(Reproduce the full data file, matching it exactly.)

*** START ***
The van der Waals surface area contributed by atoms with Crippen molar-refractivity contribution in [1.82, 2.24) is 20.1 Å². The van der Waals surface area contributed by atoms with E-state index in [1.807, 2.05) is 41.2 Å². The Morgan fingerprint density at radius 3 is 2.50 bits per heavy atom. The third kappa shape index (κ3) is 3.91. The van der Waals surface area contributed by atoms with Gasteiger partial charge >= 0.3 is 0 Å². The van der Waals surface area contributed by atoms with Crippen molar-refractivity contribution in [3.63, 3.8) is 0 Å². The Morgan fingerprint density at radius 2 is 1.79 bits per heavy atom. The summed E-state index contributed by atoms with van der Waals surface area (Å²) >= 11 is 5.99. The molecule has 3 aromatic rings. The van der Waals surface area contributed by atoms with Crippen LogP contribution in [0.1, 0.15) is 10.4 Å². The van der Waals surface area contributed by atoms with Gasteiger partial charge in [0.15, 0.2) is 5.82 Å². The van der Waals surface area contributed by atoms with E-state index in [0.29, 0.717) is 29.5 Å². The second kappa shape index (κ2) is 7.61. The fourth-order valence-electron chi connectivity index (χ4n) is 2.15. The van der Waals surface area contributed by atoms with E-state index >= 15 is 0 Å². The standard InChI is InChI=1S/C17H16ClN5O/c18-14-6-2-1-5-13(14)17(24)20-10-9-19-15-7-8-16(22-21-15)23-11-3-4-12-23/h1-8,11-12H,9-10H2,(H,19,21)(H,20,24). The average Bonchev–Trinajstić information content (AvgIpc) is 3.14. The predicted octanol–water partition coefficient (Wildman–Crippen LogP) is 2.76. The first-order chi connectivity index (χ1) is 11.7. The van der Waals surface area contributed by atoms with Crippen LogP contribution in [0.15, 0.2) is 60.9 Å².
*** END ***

The van der Waals surface area contributed by atoms with Crippen molar-refractivity contribution in [1.82, 2.24) is 20.1 Å². The van der Waals surface area contributed by atoms with E-state index in [1.807, 2.05) is 41.2 Å². The Morgan fingerprint density at radius 3 is 2.50 bits per heavy atom. The third kappa shape index (κ3) is 3.91. The van der Waals surface area contributed by atoms with Gasteiger partial charge >= 0.3 is 0 Å². The van der Waals surface area contributed by atoms with Crippen molar-refractivity contribution in [3.63, 3.8) is 0 Å². The Morgan fingerprint density at radius 2 is 1.79 bits per heavy atom. The summed E-state index contributed by atoms with van der Waals surface area (Å²) >= 11 is 5.99. The molecule has 3 aromatic rings. The van der Waals surface area contributed by atoms with Crippen LogP contribution in [0.1, 0.15) is 10.4 Å². The van der Waals surface area contributed by atoms with Gasteiger partial charge in [0.15, 0.2) is 5.82 Å². The van der Waals surface area contributed by atoms with E-state index in [0.29, 0.717) is 29.5 Å². The second kappa shape index (κ2) is 7.61. The fourth-order valence-electron chi connectivity index (χ4n) is 2.15. The van der Waals surface area contributed by atoms with E-state index >= 15 is 0 Å². The standard InChI is InChI=1S/C17H16ClN5O/c18-14-6-2-1-5-13(14)17(24)20-10-9-19-15-7-8-16(22-21-15)23-11-3-4-12-23/h1-8,11-12H,9-10H2,(H,19,21)(H,20,24). The average Bonchev–Trinajstić information content (AvgIpc) is 3.14. The predicted octanol–water partition coefficient (Wildman–Crippen LogP) is 2.76. The first-order chi connectivity index (χ1) is 11.7. The van der Waals surface area contributed by atoms with Crippen LogP contribution in [0.15, 0.2) is 60.9 Å².